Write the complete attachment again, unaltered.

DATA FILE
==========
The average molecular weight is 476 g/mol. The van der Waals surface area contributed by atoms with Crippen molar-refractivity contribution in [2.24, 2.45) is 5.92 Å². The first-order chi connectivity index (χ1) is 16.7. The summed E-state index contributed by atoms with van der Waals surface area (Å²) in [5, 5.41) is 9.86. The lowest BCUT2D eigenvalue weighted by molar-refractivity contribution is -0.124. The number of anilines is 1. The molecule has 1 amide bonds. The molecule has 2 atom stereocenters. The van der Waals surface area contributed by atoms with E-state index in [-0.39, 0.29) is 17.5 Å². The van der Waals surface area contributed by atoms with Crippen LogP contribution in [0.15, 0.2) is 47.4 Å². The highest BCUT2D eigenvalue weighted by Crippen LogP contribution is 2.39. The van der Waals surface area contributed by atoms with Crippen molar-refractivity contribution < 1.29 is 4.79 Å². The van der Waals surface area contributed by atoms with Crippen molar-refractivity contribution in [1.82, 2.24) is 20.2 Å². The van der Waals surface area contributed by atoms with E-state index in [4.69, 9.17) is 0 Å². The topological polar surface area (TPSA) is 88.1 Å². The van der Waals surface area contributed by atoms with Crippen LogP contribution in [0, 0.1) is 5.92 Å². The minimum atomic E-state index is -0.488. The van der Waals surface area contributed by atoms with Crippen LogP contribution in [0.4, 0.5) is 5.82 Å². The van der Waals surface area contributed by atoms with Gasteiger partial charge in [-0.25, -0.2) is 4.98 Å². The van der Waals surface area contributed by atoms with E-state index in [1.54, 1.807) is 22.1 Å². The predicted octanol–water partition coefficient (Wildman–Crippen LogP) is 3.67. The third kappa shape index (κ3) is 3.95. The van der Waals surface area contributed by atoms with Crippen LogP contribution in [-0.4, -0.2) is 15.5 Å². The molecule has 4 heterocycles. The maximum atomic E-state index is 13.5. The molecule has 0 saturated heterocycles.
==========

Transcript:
The average molecular weight is 476 g/mol. The van der Waals surface area contributed by atoms with Crippen molar-refractivity contribution in [2.24, 2.45) is 5.92 Å². The first-order chi connectivity index (χ1) is 16.7. The summed E-state index contributed by atoms with van der Waals surface area (Å²) in [5, 5.41) is 9.86. The lowest BCUT2D eigenvalue weighted by molar-refractivity contribution is -0.124. The number of anilines is 1. The molecule has 1 amide bonds. The molecule has 2 atom stereocenters. The van der Waals surface area contributed by atoms with E-state index in [-0.39, 0.29) is 17.5 Å². The van der Waals surface area contributed by atoms with Crippen LogP contribution in [0.15, 0.2) is 47.4 Å². The highest BCUT2D eigenvalue weighted by Crippen LogP contribution is 2.39. The van der Waals surface area contributed by atoms with Crippen molar-refractivity contribution < 1.29 is 4.79 Å². The van der Waals surface area contributed by atoms with Crippen molar-refractivity contribution in [1.82, 2.24) is 20.2 Å². The van der Waals surface area contributed by atoms with E-state index in [4.69, 9.17) is 0 Å². The topological polar surface area (TPSA) is 88.1 Å². The van der Waals surface area contributed by atoms with Crippen LogP contribution in [0, 0.1) is 5.92 Å². The minimum atomic E-state index is -0.488. The van der Waals surface area contributed by atoms with Crippen LogP contribution in [0.4, 0.5) is 5.82 Å². The van der Waals surface area contributed by atoms with Gasteiger partial charge in [-0.25, -0.2) is 4.98 Å². The van der Waals surface area contributed by atoms with E-state index in [1.54, 1.807) is 22.1 Å². The predicted octanol–water partition coefficient (Wildman–Crippen LogP) is 3.67. The third kappa shape index (κ3) is 3.95. The van der Waals surface area contributed by atoms with Crippen LogP contribution in [-0.4, -0.2) is 15.5 Å². The molecule has 4 heterocycles. The maximum atomic E-state index is 13.5. The molecule has 0 saturated heterocycles.